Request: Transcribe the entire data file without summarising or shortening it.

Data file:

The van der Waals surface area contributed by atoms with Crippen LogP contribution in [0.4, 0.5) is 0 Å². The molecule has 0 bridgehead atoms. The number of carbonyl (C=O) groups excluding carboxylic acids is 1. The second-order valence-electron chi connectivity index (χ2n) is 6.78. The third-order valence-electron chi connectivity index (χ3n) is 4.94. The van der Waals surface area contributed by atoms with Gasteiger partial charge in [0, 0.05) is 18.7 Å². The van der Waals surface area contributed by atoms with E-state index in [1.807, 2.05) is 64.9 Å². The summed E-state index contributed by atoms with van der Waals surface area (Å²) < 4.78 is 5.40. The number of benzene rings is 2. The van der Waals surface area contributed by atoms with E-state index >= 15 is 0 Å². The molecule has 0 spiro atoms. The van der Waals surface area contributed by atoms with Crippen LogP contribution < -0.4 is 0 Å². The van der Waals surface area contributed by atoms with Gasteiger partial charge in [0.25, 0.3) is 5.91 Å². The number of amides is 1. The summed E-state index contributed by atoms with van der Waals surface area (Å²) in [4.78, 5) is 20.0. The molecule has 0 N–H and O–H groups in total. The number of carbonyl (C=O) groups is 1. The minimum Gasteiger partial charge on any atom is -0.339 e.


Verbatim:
The van der Waals surface area contributed by atoms with Crippen LogP contribution in [0.4, 0.5) is 0 Å². The molecule has 0 bridgehead atoms. The number of carbonyl (C=O) groups excluding carboxylic acids is 1. The second-order valence-electron chi connectivity index (χ2n) is 6.78. The third-order valence-electron chi connectivity index (χ3n) is 4.94. The van der Waals surface area contributed by atoms with Gasteiger partial charge in [0, 0.05) is 18.7 Å². The van der Waals surface area contributed by atoms with E-state index in [1.807, 2.05) is 64.9 Å². The summed E-state index contributed by atoms with van der Waals surface area (Å²) < 4.78 is 5.40. The number of benzene rings is 2. The van der Waals surface area contributed by atoms with E-state index >= 15 is 0 Å². The molecule has 0 spiro atoms. The van der Waals surface area contributed by atoms with Crippen LogP contribution < -0.4 is 0 Å². The van der Waals surface area contributed by atoms with Gasteiger partial charge in [0.25, 0.3) is 5.91 Å². The number of amides is 1. The summed E-state index contributed by atoms with van der Waals surface area (Å²) in [4.78, 5) is 20.0. The molecule has 0 N–H and O–H groups in total. The number of carbonyl (C=O) groups is 1. The minimum Gasteiger partial charge on any atom is -0.339 e.